Undoubtedly it is in descriptions of the sordid, the squalid, the ugly, and the mean that Balzac particularly excels. He is at his greatest when he is revealing the horrible underside of civilization—the indignities of poverty, the low intrigues of parasites, the long procession of petty agonies that embitter and ruin a life. Over this world of shadow and grime he throws strange lights. Extraordinary silhouettes flash out and vanish; one has glimpses of obscure and ominous movements on every side; and, amid all this, some sudden vision emerges from the darkness, of pathos, of tenderness, of tragic and unutterable pain.
Balzac died in 1850, and at about that time the Romantic Movement came to an end. Victor Hugo, it is true, continued to live and to produce for more than thirty years longer; but French literature ceased to be dominated by the ideals of the Romantic school. That school had accomplished much; it had recreated French poetry, and it had revolutionized French prose. But, by the very nature of its achievement, it led the way to its own supersession. The spirit which animated its doctrines was the spirit of progress and of change; it taught that there were no fixed rules for writing well; that art, no less than science, lived by experiment; that a literature which did not develop was dead. Therefore it was inevitable that the Romantic ideal itself should form the stepping-stone for a fresh advance. The complex work of Balzac unites in a curious way many of the most important elements of the old school and of the new. Alike by his vast force, his immense variety, his formlessness, his lack of critical and intellectual power, he was a Romantic; but he belonged to the future in his enormous love of prosaic detail, his materialist cast of mind, and his preoccupation with actual facts.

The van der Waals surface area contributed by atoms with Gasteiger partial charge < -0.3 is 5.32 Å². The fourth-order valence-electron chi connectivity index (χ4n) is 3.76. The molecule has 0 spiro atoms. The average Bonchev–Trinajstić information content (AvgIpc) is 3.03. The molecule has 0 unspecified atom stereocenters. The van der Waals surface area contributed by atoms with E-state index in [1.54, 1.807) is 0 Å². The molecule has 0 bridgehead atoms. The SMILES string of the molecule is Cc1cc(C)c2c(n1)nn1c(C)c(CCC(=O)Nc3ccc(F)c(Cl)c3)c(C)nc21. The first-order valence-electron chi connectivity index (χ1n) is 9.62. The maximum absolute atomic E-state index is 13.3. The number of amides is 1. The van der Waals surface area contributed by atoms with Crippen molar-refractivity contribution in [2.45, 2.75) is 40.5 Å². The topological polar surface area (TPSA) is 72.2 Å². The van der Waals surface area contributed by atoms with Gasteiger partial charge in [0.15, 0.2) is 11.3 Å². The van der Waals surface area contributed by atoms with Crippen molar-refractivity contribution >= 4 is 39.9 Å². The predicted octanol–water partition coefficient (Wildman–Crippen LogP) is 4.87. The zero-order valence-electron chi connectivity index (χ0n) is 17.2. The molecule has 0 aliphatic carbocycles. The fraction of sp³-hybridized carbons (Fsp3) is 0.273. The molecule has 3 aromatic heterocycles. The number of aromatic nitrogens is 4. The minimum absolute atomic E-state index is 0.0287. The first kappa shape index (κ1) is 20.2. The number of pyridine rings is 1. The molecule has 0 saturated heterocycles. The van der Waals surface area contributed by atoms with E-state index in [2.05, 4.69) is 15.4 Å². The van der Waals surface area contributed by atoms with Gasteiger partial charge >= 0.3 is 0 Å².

THE AGE OF CRITICISM